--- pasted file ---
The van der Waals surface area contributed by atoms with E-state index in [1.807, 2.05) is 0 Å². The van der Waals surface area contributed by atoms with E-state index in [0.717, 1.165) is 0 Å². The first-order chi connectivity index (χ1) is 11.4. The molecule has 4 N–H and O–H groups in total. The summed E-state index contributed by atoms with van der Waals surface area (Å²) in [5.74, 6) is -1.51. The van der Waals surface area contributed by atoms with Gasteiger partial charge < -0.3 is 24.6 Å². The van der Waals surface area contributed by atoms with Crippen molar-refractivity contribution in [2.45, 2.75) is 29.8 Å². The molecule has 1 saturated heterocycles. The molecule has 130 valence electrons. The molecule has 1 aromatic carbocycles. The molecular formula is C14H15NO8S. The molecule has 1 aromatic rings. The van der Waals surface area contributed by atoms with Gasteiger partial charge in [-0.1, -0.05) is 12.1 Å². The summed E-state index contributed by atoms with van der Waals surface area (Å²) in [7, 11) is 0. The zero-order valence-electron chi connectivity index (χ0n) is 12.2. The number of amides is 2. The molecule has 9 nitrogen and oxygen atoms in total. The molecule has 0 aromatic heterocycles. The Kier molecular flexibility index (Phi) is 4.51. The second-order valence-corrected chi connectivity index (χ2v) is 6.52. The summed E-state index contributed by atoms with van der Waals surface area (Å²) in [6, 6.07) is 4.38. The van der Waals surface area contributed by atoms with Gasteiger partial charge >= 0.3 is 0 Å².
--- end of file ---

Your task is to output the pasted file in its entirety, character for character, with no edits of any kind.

The van der Waals surface area contributed by atoms with E-state index in [1.807, 2.05) is 0 Å². The van der Waals surface area contributed by atoms with E-state index in [0.717, 1.165) is 0 Å². The first-order chi connectivity index (χ1) is 11.4. The molecule has 4 N–H and O–H groups in total. The summed E-state index contributed by atoms with van der Waals surface area (Å²) in [5.74, 6) is -1.51. The van der Waals surface area contributed by atoms with Gasteiger partial charge < -0.3 is 24.6 Å². The van der Waals surface area contributed by atoms with Crippen molar-refractivity contribution in [2.45, 2.75) is 29.8 Å². The molecule has 1 saturated heterocycles. The molecule has 130 valence electrons. The molecule has 1 aromatic carbocycles. The molecular formula is C14H15NO8S. The molecule has 1 aromatic rings. The van der Waals surface area contributed by atoms with Gasteiger partial charge in [-0.1, -0.05) is 12.1 Å². The summed E-state index contributed by atoms with van der Waals surface area (Å²) in [7, 11) is 0. The zero-order valence-electron chi connectivity index (χ0n) is 12.2. The number of amides is 2. The molecule has 9 nitrogen and oxygen atoms in total. The molecule has 0 aromatic heterocycles. The Kier molecular flexibility index (Phi) is 4.51. The second-order valence-corrected chi connectivity index (χ2v) is 6.52. The summed E-state index contributed by atoms with van der Waals surface area (Å²) in [6, 6.07) is 4.38. The van der Waals surface area contributed by atoms with Gasteiger partial charge >= 0.3 is 0 Å².